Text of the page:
Apple leaving Intel and migrating to its own processors sparked the question: what will happen to Intel-based apps? Well, Rosetta 2 is Apple’s answer to the question.
Apple released macOS Big Sur in 2020 and integrated Rosetta 2 as a component. Rosetta 2 will help you run Intel-based applications seamlessly on Apple silicon.
If you’re wondering what it is and how exactly you can use it, we’ve helped give you better insight into this valuable piece of software.
Historically, the Rosetta Stone was an important artifact that historians used to decode ancient Egyptian hieroglyphs. Inspired by its ancient namesake, the Rosetta 2 software translates code for the newer Apple silicon processors to understand.
Essentially, Rosetta 2 is an emulator. It translates applications compiled exclusively for 64-bit Intel processors for execution on Apple silicon processors. Since macOS Big Sur, you can find or install Rosetta 2 on every subsequent macOS. Without it, you won’t be able to run Intel-based applications on your M1 or M2-powered Mac.
As you may have guessed, Apple silicon doesn’t run an x86 architecture. Instead, it uses an ARM CPU architecture. Rosetta 2 automatically takes the commands from an Intel application you open and changes them to something the Apple silicon processors can run.
A Brief History of Rosetta 2
However, this isn’t the first time Apple has used an emulator to make their change from one processor to another easier. In 2006, Apple switched from PowerPC to Intel when they announced Rosetta in Mac OS X Tiger, Rosetta 2’s predecessor. Fourteen years later, Tim Cook announced Rosetta 2 at Apple’s annual WWDC event in 2020.
Compared to its predecessor, Rosetta 2 is very effective and not limited by applications that have high computational needs. Apple advised that the original Rosetta should only be used on software like word processors, and we should avoid demanding applications like games and CAD.
But Rosetta 2 works so well that some say it’s better to run applications with it on Apple silicon than do it natively.
How to Install Rosetta 2 on Your Mac
If you’re struggling to find Rosetta 2 on your M1 or M2 Mac, you can easily do so by attempting to run any Intel application you have (like VLC). When a prompt asking you to install Rosetta 2 comes up, all you have to do is click Install.
Follow the instructions and enter your password or Touch ID. As soon as it’s done installing, you can now use it automatically. After you install it, you can’t manage it the same way you would manage other apps. It doesn’t have any application or any section in System Settings.
Alternatively, you can install Rosetta 2 through the Terminal app. You can use this method if you don’t want any unnecessary prompts:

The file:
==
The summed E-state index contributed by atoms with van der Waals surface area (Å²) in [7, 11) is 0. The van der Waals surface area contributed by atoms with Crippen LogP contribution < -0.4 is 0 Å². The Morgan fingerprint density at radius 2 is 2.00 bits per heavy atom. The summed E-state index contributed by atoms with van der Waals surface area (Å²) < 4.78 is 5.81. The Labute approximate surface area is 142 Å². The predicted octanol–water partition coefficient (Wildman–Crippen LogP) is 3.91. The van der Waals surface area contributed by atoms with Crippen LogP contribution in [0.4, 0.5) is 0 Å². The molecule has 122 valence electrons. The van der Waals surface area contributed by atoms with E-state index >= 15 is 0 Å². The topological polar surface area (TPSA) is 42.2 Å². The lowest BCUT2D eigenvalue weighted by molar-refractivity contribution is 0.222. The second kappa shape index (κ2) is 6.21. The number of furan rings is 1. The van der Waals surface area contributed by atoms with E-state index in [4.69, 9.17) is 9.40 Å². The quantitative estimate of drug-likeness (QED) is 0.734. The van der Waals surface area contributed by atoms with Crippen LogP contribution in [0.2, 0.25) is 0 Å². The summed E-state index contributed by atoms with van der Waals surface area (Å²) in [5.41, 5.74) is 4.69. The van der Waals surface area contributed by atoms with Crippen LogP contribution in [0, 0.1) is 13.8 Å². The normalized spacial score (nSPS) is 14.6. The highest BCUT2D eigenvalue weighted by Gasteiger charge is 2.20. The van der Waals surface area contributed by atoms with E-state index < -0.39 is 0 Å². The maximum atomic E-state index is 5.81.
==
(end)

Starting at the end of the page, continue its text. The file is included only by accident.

- Open Spotlight by pressing Command + Space bar.
- Type in Terminal and hit Return.
- Copy and paste the following line of code into the Terminal app, and hit Return.
- Type A when it asks if you agree to the terms and conditions and hit Return.
Which Mac Apps Require Rosetta 2?
It might be a bit difficult to tell off the bat whether an app needs Rosetta 2 to run. If you run an app incompatible with Apple silicon and it crashes without booting up, then it needs to be booted with Rosetta 2.
Apps fall into two categories: Universal or Intel. Universal apps work on both Apple silicon and Intel, while Intel apps work only on Intel. You should use the Get Info tool if you want to find out which one falls under what category.
Some apps with the Universal tag (especially video games from Steam) may still need Rosetta to boot. So, run them through Rosetta if they crash. Also, some Universal apps may have extensions or plug-ins that are Intel-based. For these additions to work, you would need to run the app with Rosetta 2 even though you didn’t need to before.
Follow these steps to find out what type of app it is and run it through Rosetta 2 if applicable:
- Click Finder from the Dock.
- Open Applications and find the application you wish to run.
- Control-click the app icon and select Get Info.
- Under the General section, next to Kind, you’ll see what application category it is (Universal or Intel).
- Select the Open using Rosetta check box.
For Steam games, you should do this instead:
- Launch Steam and open Library located on the top menu.
- Control-click the app icon and select Properties.
- Click Local Files and select Browse.
- It will open the app’s location in Finder.
- Control-click the app icon in Finder and select Get Info.
- Select the Open using Rosetta check box.
An Emulator to Smoothen the Transition
Major changes to CPU architecture can make work difficult for users and developers. But Apple’s Rosetta 2 translation process doesn’t just make the transition to Apple silicon tolerable; it makes it seamless.
As a whole, it is unobtrusive, efficient, and, most importantly, effective. Apple may have completely given up on Intel, but Rosetta 2 is here to stay so that we can continue running apps designed for Intel processors.